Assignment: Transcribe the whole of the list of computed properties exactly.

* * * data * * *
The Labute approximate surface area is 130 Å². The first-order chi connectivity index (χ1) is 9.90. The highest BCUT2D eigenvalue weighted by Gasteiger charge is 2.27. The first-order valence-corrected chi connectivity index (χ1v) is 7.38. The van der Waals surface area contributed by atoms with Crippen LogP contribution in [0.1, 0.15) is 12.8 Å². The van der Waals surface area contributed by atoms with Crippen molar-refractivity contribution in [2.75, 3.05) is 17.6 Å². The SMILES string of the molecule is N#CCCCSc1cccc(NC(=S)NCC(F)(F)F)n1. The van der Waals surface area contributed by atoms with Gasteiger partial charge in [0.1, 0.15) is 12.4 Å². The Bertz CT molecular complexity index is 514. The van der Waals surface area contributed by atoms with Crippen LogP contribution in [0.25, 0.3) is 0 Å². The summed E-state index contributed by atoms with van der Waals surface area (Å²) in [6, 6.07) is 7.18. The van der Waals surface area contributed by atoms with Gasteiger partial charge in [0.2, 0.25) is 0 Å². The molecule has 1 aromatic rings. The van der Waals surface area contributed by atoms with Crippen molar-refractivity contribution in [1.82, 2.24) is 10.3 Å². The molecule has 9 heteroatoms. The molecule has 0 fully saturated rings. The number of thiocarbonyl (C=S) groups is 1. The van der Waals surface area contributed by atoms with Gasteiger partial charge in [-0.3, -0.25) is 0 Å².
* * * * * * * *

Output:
The Labute approximate surface area is 130 Å². The first-order chi connectivity index (χ1) is 9.90. The highest BCUT2D eigenvalue weighted by Gasteiger charge is 2.27. The first-order valence-corrected chi connectivity index (χ1v) is 7.38. The van der Waals surface area contributed by atoms with Crippen LogP contribution in [0.1, 0.15) is 12.8 Å². The van der Waals surface area contributed by atoms with Crippen molar-refractivity contribution in [2.75, 3.05) is 17.6 Å². The SMILES string of the molecule is N#CCCCSc1cccc(NC(=S)NCC(F)(F)F)n1. The van der Waals surface area contributed by atoms with Gasteiger partial charge in [0.1, 0.15) is 12.4 Å². The Bertz CT molecular complexity index is 514. The van der Waals surface area contributed by atoms with Crippen LogP contribution in [0.25, 0.3) is 0 Å². The summed E-state index contributed by atoms with van der Waals surface area (Å²) in [6, 6.07) is 7.18. The van der Waals surface area contributed by atoms with Gasteiger partial charge in [0.2, 0.25) is 0 Å². The molecule has 1 aromatic rings. The van der Waals surface area contributed by atoms with Crippen molar-refractivity contribution in [1.82, 2.24) is 10.3 Å². The molecule has 9 heteroatoms. The molecule has 0 fully saturated rings. The number of thiocarbonyl (C=S) groups is 1. The van der Waals surface area contributed by atoms with Gasteiger partial charge in [-0.3, -0.25) is 0 Å².